You are here:

Military History/German military uniform


Uncle Ed
Uncle Ed  
Hi, I'm doing family research and would like info on the picture attached.  It is suppose to be of a relative born in Germany in 1877.  Can you tell me any info on this.  

Thank you so much.


The Germans during their Imperial period up to WWI had a variety of uniforms is so far as the arm (cavalry, infantry, artillery, and guards) regiments went.  There were variations between cities.  This might sound strange, but in those days there was no universal conscription.  Each regiment had a recruiting battalion stationed in its home city or district which received volunteers, trained them and sent them off to join the battalions of the regiment in the field.

Large cities like Berlin might have a host of regiments from different areas, and each one would have slightly different collar and cuff patterns to distinguish them one from the other.

Do you have any idea where your relative hailed from in the Fatherland?  One of my ancestors was from the Rhineland.

Now a few caveats about colors. Old black and white photos could some times present yellows that look like white.  So I am assuming that the whites are white, since I do not know any different.  BUT looking at the white plumage on his helmet, it is a shade different than the "white" braid on his uniform. Some of it might indeed be silver.

This we know: The tunic and pants were dark blue.  

The Lintzen (trans.: wire) the linear braid on the collar were gold or silver depending on whether you were enlisted or an officer and it sometimes varied by regiment if it was a special regiment. Behind it the thin dark line would be a color, say red. Same for the cuff Lintzen.  There is a button in the middle, of the cuff Lintzen that is likely to be gold in this case. The cuff Lintzen terminate with a slight flair on each end if you look close.

A short note:  The cuff braid and buttons are on the front top of the cuff for a reason.  Fredrick the Great was first to give his troops fancy uniforms and he was distressed to watch his troops use the cuffs of their nice colorful uniforms to wipe their runny noses.  So he had buttons and braid added to keep them from doing it. They then had to use the back of the cuff or not at all.  At least on parade, the King, didn't have to see all the snot trails on the front of their cuffs.  True story.  Eventually the button migrated to the side and back of men's suits jackets.  They are still just decoration.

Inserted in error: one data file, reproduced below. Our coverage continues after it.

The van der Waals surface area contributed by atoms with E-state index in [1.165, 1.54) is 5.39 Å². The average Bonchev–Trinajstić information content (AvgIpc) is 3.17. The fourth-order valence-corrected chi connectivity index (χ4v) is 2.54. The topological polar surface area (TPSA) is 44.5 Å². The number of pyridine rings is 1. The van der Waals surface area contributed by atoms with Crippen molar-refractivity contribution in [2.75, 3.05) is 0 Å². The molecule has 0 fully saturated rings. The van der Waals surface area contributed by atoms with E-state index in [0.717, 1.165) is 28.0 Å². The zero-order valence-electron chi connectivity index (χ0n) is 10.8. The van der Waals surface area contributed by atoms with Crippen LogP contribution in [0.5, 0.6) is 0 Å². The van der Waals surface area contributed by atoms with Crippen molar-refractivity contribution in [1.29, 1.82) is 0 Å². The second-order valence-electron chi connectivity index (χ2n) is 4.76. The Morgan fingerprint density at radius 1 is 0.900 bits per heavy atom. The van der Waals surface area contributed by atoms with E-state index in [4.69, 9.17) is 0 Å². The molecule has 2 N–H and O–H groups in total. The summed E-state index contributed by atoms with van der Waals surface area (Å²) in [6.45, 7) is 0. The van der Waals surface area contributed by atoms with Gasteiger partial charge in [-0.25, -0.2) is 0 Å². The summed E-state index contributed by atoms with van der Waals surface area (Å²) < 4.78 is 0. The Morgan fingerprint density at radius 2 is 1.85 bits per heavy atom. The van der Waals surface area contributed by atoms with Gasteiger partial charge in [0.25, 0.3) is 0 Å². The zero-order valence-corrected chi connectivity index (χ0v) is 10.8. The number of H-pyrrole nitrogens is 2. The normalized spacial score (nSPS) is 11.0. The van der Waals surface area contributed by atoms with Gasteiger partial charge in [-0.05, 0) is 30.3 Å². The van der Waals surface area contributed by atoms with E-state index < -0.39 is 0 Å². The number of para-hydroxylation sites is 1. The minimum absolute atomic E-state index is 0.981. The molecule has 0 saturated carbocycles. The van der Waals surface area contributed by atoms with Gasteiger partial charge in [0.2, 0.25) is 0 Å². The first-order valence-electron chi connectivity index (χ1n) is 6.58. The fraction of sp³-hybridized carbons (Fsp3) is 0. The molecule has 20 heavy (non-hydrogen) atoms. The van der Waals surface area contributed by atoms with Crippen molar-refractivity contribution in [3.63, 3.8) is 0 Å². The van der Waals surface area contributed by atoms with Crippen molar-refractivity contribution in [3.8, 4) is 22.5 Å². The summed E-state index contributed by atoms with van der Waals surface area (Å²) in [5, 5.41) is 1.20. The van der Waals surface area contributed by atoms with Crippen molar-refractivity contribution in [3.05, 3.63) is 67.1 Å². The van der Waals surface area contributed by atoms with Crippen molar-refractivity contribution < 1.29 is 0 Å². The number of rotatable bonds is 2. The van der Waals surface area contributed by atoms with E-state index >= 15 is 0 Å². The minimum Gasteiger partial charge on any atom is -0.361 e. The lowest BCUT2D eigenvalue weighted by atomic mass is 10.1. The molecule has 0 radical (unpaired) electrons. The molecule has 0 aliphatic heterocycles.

The officers wore gilded Lintzen and buttons

Now the two Litzen appear to be linear or Glatte Litze or smooth wire, as opposed to being very fancy or embroidered.

The Prussian Guard (Preuzische Garde) wore Smooth Wire on their collars.
Your relative is wearing a sword, which is reserved for non-commissioned officers or officers.
The plumed helmet shows the eagle crest on the front, and it is hard to see much detail, but what the eagle is clutching can be made out.  The one on the left looks like a sword and the one on the right might be one two.  It looks like a "marshall's" star on the eagles chest.
If so that would make it a Garde-Adler Offizier bei Mannschaft Stern ganz Neusilber translated as a Guard-Eagle Officer with Team Star of Nickel Silver.

The helmet, the gold buttons and silver Lintzen, and sword tells me he was probably an officer in a Guards Regiment. The cuff terminations look to be Grenadier rather than Guard. The collar looks to be Prussian Guard, the shoulder eppauletts say officer as well.  Now, we are talking infantry, not cavalry. Since he is wearing an infantry sword.

The buckle on is belt looks to be silver on gold too. We cannot see his shoulder board emblems but they too look white or silver.

If you know the town or city or region he came from, we might be able to nail it down a bit.  I got this information from this site.

Click the various links for Litzen and Helmet Wappen on the top.  The black column labels tell you what the various images are for.

You might like to try using Gimp  its free, or photo shop if you have it, to colorize the image.  First, correct the image tint to black and white, then using the color tool, with the transparency set to about 50% you can add a bit of color to the cuff and color bands, make the uniform blue, and see just what great great grand dad looked like when he was in his prime.

Military History

All Answers

Answers by Expert:

Ask Experts


Keith H. Patton


I can answer questions pertaining to weapons and tactics, personalities, battles, and strategies in european and U.S. history.


I was a history major, and had done extensive research in the subject area. I have designed and tested numerous computer games for various
historical periods.

B.A History M.S. Science
I have had the opportunity to live abroad and walk numerous battlefields both in the United States, Europe, and the Pacific.

©2016 All rights reserved.